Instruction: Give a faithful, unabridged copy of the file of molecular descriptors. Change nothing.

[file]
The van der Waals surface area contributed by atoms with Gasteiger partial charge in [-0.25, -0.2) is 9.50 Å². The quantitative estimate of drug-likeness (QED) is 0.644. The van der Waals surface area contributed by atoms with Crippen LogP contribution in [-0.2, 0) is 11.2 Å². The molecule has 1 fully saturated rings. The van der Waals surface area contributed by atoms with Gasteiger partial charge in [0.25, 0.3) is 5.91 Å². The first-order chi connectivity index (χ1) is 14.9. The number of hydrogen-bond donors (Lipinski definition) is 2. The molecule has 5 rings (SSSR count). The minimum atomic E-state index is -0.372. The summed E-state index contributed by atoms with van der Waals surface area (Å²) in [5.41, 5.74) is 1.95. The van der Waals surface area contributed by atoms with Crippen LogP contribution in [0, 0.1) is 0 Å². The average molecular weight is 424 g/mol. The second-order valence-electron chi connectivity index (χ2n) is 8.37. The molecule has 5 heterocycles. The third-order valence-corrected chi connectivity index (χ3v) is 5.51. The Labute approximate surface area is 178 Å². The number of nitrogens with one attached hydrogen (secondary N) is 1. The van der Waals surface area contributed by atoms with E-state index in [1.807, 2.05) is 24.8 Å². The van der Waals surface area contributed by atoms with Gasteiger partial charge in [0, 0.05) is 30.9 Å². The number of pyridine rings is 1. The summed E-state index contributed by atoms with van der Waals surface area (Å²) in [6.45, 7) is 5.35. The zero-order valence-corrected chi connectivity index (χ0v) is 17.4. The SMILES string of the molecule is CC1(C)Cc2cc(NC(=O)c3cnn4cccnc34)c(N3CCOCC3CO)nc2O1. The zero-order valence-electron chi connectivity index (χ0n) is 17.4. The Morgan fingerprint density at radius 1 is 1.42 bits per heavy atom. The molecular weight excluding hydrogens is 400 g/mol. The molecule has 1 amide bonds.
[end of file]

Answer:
The van der Waals surface area contributed by atoms with Gasteiger partial charge in [-0.25, -0.2) is 9.50 Å². The quantitative estimate of drug-likeness (QED) is 0.644. The van der Waals surface area contributed by atoms with Crippen LogP contribution in [-0.2, 0) is 11.2 Å². The molecule has 1 fully saturated rings. The van der Waals surface area contributed by atoms with Gasteiger partial charge in [0.25, 0.3) is 5.91 Å². The first-order chi connectivity index (χ1) is 14.9. The number of hydrogen-bond donors (Lipinski definition) is 2. The molecule has 5 rings (SSSR count). The minimum atomic E-state index is -0.372. The summed E-state index contributed by atoms with van der Waals surface area (Å²) in [5.41, 5.74) is 1.95. The van der Waals surface area contributed by atoms with Crippen LogP contribution in [0, 0.1) is 0 Å². The average molecular weight is 424 g/mol. The second-order valence-electron chi connectivity index (χ2n) is 8.37. The molecule has 5 heterocycles. The third-order valence-corrected chi connectivity index (χ3v) is 5.51. The Labute approximate surface area is 178 Å². The number of nitrogens with one attached hydrogen (secondary N) is 1. The van der Waals surface area contributed by atoms with E-state index in [1.807, 2.05) is 24.8 Å². The van der Waals surface area contributed by atoms with Gasteiger partial charge in [0, 0.05) is 30.9 Å². The number of pyridine rings is 1. The summed E-state index contributed by atoms with van der Waals surface area (Å²) in [6.45, 7) is 5.35. The zero-order valence-corrected chi connectivity index (χ0v) is 17.4. The SMILES string of the molecule is CC1(C)Cc2cc(NC(=O)c3cnn4cccnc34)c(N3CCOCC3CO)nc2O1. The zero-order valence-electron chi connectivity index (χ0n) is 17.4. The Morgan fingerprint density at radius 1 is 1.42 bits per heavy atom. The molecular weight excluding hydrogens is 400 g/mol. The molecule has 1 amide bonds.